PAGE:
I never thought I’d own a business. I also never thought I’d be able to make a living from writing.
Yet here I am, with a (small) content marketing agency, selling services to companies, including series A startups and tech enterprises, and making a six-figure dollar income each year.
All this because I stumbled onto writing for a living accidentally.
Back in 2015, I was in college and needed a job, but the market was tough, and no one was hiring. One day, I typed into Google “get paid to write” and stumbled on an ad for a site that paid writers $100 for accepted pitches about interesting topics.
When I told my parents I got paid $100 for writing an article online, they were amazed. So was I.
After graduating, I worked in various B2C marketing roles with tourism companies and heritage sites, which meant working alongside digital marketing agencies. I also kept writing, mostly for affiliate marketing agencies, as a side hustle.
But, during my day job, I noticed that quality content (blogs and web copy readers would actually engage with) was missing from most service offerings.
Agencies that were good at providing technical assistance or managing paid channels left clients, like my employers and other businesses we worked with, hanging when it came to content strategy and development.
I kept seeing content being tacked onto a marketing package as an afterthought, something that was typically outsourced to freelancers of variable quality or left up to internal teams that needed more capacity or expertise to deliver results.
This felt like a missed opportunity. After all, most leads consume three to four pieces of content from a vendor before engaging with their sales team.
When I started looking at other businesses' content marketing efforts online, I saw that subpar content seemed to be the norm rather than the exception. In 2020, with the tourism space suffering its worst crisis ever, I decided to start an agency dedicated to fixing that.
Last year, my business made just under $150,000 gross profit after paying its two employees (including me).
Here are five lessons I learned along the way that I wish I had known sooner.
Figure out the nexus between your customers' needs and those of your own
When I started Content Visit in March 2020, I sold individual content assets (blogs, case studies, whitepapers) to companies in the SaaS space by reaching out to recently funded companies directly.
This was a great initial confidence boost - I couldn’t believe some very serious companies across the Atlantic were paying me to write blog posts for them.
At the same time, offering ad-hoc content assets also meant that:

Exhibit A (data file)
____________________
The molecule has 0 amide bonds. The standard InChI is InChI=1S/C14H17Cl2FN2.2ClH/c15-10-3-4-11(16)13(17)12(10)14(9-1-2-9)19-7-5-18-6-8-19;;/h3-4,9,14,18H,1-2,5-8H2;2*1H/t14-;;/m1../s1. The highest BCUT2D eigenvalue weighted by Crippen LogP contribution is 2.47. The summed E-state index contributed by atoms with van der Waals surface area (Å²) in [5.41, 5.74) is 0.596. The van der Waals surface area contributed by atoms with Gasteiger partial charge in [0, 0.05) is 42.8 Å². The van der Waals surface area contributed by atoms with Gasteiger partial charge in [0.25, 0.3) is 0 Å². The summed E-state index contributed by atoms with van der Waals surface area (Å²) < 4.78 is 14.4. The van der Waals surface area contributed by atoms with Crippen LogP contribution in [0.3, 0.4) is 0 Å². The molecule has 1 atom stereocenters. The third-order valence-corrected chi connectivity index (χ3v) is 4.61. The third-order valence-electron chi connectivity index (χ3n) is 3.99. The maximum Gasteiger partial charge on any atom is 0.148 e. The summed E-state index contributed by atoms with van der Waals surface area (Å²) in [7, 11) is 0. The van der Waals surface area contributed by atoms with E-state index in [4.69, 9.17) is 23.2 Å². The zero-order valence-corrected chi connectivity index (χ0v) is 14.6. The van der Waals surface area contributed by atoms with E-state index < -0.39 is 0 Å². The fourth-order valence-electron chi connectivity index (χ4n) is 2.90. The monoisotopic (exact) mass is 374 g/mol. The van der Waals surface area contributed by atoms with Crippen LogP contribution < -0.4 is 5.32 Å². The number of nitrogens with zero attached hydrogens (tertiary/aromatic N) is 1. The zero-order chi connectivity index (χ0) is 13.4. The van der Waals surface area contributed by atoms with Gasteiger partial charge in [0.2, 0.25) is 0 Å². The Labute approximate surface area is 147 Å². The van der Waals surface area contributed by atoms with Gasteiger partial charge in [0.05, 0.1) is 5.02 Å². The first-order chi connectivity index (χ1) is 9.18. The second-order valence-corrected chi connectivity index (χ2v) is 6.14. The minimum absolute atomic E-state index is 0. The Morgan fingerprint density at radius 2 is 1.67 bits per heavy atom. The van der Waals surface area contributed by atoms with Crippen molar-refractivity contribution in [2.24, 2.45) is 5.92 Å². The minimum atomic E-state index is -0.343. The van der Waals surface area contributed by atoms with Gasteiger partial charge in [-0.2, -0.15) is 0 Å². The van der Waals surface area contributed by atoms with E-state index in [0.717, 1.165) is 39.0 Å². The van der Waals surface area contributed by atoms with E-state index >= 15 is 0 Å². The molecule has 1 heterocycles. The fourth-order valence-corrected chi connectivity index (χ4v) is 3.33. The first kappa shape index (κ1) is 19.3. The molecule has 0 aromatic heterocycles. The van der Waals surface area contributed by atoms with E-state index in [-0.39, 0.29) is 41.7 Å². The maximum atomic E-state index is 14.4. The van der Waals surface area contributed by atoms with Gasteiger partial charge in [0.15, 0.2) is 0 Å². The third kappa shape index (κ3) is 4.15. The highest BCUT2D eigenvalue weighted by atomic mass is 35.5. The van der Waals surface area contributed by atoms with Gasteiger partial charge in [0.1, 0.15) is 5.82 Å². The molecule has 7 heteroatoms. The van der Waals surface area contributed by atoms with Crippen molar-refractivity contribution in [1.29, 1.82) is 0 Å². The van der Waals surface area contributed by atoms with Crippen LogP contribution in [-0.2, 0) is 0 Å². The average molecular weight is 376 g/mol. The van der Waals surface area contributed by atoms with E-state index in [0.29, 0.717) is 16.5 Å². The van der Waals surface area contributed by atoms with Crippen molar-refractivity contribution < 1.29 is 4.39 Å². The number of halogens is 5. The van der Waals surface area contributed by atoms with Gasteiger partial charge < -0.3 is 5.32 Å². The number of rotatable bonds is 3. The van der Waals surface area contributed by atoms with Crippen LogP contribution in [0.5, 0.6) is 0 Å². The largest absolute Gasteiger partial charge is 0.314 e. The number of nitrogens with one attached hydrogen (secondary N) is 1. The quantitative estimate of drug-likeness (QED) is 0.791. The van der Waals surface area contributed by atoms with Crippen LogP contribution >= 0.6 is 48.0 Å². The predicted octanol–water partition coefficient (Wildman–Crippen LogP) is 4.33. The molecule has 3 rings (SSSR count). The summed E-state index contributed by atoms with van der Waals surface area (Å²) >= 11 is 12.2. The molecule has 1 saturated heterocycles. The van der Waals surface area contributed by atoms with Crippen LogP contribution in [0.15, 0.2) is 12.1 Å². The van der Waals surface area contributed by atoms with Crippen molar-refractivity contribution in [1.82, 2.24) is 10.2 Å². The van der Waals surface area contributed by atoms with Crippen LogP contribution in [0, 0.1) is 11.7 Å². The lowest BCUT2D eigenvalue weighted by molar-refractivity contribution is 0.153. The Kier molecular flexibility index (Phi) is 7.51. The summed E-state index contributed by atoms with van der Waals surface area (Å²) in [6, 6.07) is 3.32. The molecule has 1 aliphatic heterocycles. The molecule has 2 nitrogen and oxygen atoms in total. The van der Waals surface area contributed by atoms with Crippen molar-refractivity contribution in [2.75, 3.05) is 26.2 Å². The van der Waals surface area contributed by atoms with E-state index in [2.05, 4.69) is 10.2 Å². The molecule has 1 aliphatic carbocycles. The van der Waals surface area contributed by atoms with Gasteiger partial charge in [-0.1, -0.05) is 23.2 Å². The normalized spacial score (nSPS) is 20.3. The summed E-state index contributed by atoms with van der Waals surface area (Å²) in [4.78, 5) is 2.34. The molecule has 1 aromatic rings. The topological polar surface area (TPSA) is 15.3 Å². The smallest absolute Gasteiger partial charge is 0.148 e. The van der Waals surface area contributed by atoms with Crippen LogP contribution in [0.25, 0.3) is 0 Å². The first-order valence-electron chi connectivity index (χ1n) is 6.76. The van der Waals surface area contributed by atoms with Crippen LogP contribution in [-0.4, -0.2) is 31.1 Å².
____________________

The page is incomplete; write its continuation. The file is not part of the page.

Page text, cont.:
- I never knew what to expect month to month or even week to week.
- I did not help clients move toward their own revenue goals.
What typically happened was that I would end up overburdened with work and unable to meet content goals. Or I would end up with a lot of free time and no revenue.
This kind of “feast or famine” mentality is not unusual in the freelancing world, but it doesn’t have to be that way.
I knew that I needed a more predictable revenue. Fortunately, that also tied in with clients needing a long-term commitment to high-quality content strategy and production that could scale.
After talking to prospective customers, I realized that most clients weren’t just looking for blog posts but other content assets that supported their marketing goals, like whitepapers, sales one-pagers, PPC ad copy, and even SEO strategy.
They needed regular work, and I could book them in for retainers.
Profitability for me in the three and a half years since then has depended on keeping this fact in mind. No matter how much someone pays for a one-off service, it's better to hold off until you find a client who has a regular monthly need and is willing to pay to fill it.
Charge a fair rate (for you)
Asking for more money is always really scary. It’s also really, really necessary. That’s because if you work for yourself, no one is going to offer you a raise, so you need to do it yourself.
Make sure your pricing takes into account inflation and/or the value you provide clients, as well as changing market conditions. I like to periodically check out my competitors’ pricing to make sure I’m not over or under-charging.
One of my biggest fears has always been that if I tried to raise my prices, my clients would just find someone else. That’s unlikely to happen. The worst that can happen is they say they don’t have the budget. More than likely, they will agree to a pay increase, although it probably won’t be the amount you’re quoting. Be ready to negotiate.